(Excerpt) Read more at blogs.zdnet.com ...
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post #116 of 130
Quote:
Originally Posted by MH01 View Post

Wow 2001 onwards.... he he he Kiss you Ipod and Iphone mate, and adjust your dates

OS X was released in 2001. Server was released in 1999.

You can surf anywhere on the net with OS X. You'll be just fine.
post #117 of 130
Quote:
Originally Posted by Quadra 610 View Post

OS X was released in 2001. Server was released in 1999.

You can surf anywhere on the net with OS X. You'll be just fine.


Unless, of course, you happen to come a compromised site which (ab)uses security flaw in Safari. Otherwise you'll be fine. Oh, and did you know that Windows is the most secure OS on the planet as long as you stay away from applications and sites which can compromise its security?
post #118 of 130
Quote:
Originally Posted by Erunno View Post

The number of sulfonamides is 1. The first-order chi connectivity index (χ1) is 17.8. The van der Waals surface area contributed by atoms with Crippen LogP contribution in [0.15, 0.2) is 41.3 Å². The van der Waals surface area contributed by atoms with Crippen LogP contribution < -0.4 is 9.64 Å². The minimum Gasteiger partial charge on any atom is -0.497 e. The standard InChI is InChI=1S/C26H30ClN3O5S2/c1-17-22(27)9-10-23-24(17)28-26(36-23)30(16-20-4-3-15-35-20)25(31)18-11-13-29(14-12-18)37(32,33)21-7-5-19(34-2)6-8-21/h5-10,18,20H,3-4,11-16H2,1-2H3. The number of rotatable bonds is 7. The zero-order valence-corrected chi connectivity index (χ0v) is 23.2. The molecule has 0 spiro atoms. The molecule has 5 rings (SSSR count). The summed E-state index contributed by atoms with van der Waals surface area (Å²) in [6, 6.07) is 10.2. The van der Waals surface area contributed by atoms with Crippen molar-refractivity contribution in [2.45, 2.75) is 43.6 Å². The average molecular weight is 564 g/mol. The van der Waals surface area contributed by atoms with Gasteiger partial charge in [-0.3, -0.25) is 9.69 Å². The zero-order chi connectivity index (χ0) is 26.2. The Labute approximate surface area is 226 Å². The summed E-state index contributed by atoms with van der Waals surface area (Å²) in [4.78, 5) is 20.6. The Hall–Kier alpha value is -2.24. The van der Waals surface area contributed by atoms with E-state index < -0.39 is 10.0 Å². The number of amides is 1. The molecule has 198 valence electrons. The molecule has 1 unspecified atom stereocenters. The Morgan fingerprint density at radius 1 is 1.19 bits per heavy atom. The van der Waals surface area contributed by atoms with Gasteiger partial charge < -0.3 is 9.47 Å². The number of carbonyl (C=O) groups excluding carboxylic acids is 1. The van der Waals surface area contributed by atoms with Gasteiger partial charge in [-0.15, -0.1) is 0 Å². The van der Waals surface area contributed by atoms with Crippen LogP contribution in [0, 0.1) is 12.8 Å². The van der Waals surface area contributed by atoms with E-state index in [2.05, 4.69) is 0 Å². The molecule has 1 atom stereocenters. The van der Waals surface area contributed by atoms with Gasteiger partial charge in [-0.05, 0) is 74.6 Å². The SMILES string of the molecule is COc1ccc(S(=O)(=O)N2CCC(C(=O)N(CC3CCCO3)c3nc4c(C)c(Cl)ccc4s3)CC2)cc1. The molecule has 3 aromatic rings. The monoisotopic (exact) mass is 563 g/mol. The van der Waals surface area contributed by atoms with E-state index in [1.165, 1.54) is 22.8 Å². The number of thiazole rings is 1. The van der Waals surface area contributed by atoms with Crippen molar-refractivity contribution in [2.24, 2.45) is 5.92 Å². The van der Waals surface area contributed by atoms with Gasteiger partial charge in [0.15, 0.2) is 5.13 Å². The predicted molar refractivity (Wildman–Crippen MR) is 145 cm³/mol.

Oh, and did you know that Windows is the most secure OS on the planet as long as you stay away from applications and sites which can compromise its security?

Which is nearly half the web.

But I'm sure that sticking to CNN and Disney will keep you perfectly safe.

I can't off the top of my head think of any site that will compromise OS X, or that is even remotely a threat. There's a good chance that none even exist at this point, which would be par for the course when it comes to OS X.
post #119 of 130
It is stupid to say that the Mac OS is slow to dent in the corporate world due to security. By that measure, Windows should never be used.